What Broke My Father’s Heart

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Katy Butler’s article, “What Broke My Father’s Heart,” delves into the unintended consequences of modern medical advancement. Butler describes the agony that modern medication – in this case, pacesetters – caused her family, particularly her mother, in graphic detail. Though the medication, surgery, and pacemaker extended his father’s life, they also took away his ability to live, or rather to be alive. In addition, I put a lot of pressure on her mother, who had to give up calligraphy to care for her ailing husband. Though modern medicine is a welcome relief to the ageing population, the author alludes to the fact that, it is riddled with “over treatment” which, in most cases, swaps the longevity with the value of life.

To begin with, Butler narrates that her parents were “among the lucky” who had the previlage to fully enjoy the American medical system. Until 2011, they were a happy couple that lived a health life and accessed “a panoply of medical advances (Butler, Katy.).” The father wrote about the history of his birthplace, while the mother practiced yoga. With all things going their way, the author and her brother, were optimistic that their parents would live a long healthy life, and maybe die from “undefined final illness” in old-age. However, the onset of their dad’s first stoke exposed them to the ugly side of the health system.

As Robert Fales, the author’s parents specialists believed, the medical care was riddled with cases of overdoing the treatment process. True to his skeptics, the author saw his parents “lose control of their lives to a set or perverse financial incentives… skewed to promote maximum treatment (Butler, Katy).” Soon, her father – a “pacemakerless and seemingly healthy” 79 year old – suffered a stroke. This event changed his life and that of his wife; and the American medical care came to the “rescue”. The author argues that the decision to have a pacemaker placed on his father’s heart was not necessary, since other procedures like an external pacesetter could still be used before surgery. However, as the article shows, the alternative procedure would be less expensive and would bring less income to Doctor Rogan and his facility. More specifically, less $ 461 paid to him, $12000 paid to the hospital, and $7500 that went to St. Jude Medical, the manufacturers of the pacemaker.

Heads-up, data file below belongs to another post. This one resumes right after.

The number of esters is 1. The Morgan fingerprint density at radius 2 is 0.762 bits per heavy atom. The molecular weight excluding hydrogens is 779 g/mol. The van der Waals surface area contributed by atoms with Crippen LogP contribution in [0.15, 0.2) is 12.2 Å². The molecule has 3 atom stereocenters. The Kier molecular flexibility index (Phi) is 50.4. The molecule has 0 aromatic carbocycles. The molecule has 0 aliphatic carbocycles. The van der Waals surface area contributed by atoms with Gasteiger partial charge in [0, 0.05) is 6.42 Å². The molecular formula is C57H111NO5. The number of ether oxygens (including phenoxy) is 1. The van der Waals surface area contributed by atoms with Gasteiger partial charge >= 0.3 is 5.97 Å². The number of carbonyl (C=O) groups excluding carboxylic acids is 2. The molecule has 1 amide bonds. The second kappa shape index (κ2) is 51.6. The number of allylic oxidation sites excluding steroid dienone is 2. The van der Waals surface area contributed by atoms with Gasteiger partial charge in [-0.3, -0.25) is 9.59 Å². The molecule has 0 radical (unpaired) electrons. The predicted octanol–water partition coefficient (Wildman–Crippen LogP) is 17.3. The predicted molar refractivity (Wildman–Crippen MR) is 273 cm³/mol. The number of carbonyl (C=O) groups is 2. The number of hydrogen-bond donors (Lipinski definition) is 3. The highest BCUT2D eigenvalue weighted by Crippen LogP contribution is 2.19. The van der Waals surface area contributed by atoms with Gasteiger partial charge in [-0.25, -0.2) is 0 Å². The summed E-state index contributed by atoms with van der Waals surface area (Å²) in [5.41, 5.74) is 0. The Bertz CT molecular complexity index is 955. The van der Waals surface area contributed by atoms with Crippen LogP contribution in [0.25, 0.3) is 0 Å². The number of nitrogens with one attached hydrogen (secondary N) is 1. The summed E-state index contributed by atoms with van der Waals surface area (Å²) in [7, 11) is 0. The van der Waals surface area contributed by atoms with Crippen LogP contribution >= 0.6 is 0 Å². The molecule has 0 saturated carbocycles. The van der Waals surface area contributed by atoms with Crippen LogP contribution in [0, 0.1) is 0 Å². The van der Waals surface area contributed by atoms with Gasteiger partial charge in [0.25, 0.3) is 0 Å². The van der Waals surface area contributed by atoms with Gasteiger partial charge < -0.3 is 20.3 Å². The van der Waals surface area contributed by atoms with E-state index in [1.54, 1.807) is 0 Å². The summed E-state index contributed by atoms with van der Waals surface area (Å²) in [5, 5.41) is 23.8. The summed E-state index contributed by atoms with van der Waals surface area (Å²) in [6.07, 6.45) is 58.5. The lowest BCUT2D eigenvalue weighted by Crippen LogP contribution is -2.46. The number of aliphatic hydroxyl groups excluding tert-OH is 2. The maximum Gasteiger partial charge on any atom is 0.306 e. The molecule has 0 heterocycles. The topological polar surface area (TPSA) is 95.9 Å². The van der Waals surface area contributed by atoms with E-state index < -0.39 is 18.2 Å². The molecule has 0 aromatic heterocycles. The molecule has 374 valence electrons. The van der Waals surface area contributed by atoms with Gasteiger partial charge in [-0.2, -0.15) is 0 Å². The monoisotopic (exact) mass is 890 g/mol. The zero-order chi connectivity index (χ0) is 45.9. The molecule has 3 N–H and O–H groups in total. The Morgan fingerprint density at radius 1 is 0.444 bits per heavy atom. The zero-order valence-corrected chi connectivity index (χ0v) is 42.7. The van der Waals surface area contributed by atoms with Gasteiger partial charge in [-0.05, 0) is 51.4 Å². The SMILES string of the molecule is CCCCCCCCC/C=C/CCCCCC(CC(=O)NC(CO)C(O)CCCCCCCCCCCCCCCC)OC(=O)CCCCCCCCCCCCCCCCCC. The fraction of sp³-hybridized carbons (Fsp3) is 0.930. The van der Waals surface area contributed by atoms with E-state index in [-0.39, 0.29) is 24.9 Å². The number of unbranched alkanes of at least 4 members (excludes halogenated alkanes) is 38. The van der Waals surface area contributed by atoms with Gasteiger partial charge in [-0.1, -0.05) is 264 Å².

With economics coming into play when providing critical care, the more the treatment process and the longer the procedures, the more the money. This way, doctors would rather perform unnecessary tests and procedures, than offer cost-containment alternatives. Butler recognizes this saying, it explains “why physicians like Fales net and average $173, 000 a year while noninvasive cardiologists like Rogan net about $419,000 (Butler, Katy).” By placing a pacesetter on Butler’s dad chest, the Medicare would pay for the procedure as well as its frequent monitoring. However, there is no evidence suggesting that any help was accorded to the primary caregiver, Butler’s mam. The father was degenerating, and his condition was worsening, and the pressure to care for him meant that Butler’s mother lived a torturous life. She even proclaims that, “Enough of all this overkill! Its killing me! Talk about quality of life-what about mine?”